More than 83 million adults would be recommended for high blood pressure treatment under the new system compared to 72 million under the prior recommendations, said senior study author Dr. Jiang He, Joseph S. Copes Chair of Epidemiology at Tulane University School of Public Health & Tropical Medicine. Photo by ThinkStock.
New, more intensive high blood pressure treatment guidelines could increase the number of U.S. adults categorized as having high blood pressure by 31 million and those receiving antihypertensive treatment by 11 million, according to a new study by Tulane University researchers.
The study, published in JAMA Cardiology, used national health data to estimate the impact of implementing the 2017 American College of Cardiology/American Heart Association hypertension guidelines, which call for doctors to more intensively manage hypertension for adults, aiming for blood pressure targets well below the 2014 guidelines. The new clinical guidelines eliminate “prehypertension” and define high blood pressure as beginning at 130/80 mm Hg instead of 140/90 mm Hg. The recommendations also call for earlier treatment with lifestyle changes and, in some patients, with medication.
The study estimates that 105.3 million, or more than 45 percent, of U.S. adults 20 years and older have hypertension under the new guidelines compared to 74 million (32 percent) under the old ones. The difference was greatest in men and those aged 40 to 59 years.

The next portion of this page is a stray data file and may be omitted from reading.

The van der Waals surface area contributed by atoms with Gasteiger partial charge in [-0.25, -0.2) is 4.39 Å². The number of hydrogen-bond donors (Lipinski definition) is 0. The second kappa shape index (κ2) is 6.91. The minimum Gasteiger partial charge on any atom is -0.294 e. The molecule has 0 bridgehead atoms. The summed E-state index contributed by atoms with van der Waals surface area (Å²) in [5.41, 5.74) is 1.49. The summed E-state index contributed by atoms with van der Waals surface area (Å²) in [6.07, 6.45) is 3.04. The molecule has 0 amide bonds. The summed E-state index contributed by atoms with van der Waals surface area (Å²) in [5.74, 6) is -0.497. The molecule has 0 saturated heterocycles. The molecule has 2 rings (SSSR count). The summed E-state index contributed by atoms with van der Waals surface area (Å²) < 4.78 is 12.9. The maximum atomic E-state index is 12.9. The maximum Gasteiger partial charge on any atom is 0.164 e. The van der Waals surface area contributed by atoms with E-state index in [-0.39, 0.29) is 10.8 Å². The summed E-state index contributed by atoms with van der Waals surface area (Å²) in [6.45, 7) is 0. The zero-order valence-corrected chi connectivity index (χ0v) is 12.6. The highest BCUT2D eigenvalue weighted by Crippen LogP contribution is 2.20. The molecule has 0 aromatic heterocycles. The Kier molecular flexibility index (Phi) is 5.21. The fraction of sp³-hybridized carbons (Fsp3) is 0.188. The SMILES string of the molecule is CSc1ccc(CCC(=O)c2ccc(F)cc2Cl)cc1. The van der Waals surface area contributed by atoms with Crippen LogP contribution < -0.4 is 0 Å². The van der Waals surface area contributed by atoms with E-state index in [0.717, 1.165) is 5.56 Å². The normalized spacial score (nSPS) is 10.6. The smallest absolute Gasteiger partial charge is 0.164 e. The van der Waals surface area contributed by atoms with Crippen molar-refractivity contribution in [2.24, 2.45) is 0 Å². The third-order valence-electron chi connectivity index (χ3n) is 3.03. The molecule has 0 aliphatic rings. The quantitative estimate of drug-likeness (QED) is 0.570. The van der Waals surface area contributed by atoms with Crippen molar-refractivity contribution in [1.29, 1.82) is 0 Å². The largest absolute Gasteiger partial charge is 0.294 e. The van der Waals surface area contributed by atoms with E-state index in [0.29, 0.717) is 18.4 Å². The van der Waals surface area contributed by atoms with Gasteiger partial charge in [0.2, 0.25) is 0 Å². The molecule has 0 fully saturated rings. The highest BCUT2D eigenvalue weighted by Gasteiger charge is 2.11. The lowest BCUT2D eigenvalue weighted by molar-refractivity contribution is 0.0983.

More than 83 million adults would be recommended for high blood pressure treatment under the new system compared to 72 million under the prior recommendations. While the new guidelines would significantly increase the prevalence of hypertension in the U.S, it would potentially save thousands of lives each year by making sure more patients are treated for high blood pressure.
“Achieving the 2017 guideline treatment goals may further reduce 340,000 cardiovascular events and 156,000 total deaths annually compared with the 2014 guideline treatment goals."
—Dr. Jiang He, Joseph S. Copes Chair of Epidemiology at Tulane University School of Public Health & Tropical Medicine
The new guidelines would potentially reduce a total of 334,000 deaths and 610,000 cardiovascular events, such as a heart attack or stroke, annually in adults 40 years and older in U.S.
The study found that the new treatment recommendations would have the largest effect in individuals 60 years and older with high cardiovascular risks, diabetes or chronic kidney disease. An additional 12 million adults with hypertension 60 years and older would require antihypertensive treatment and 19 million would need treatment intensification under the new guidelines.
Study co-authors include Tulane researchers Joshua Bundy, Katherine Mills, Dr. Jing Chen and Dr. Changwei Li, and Dr. Philip Greenland of Northwestern University.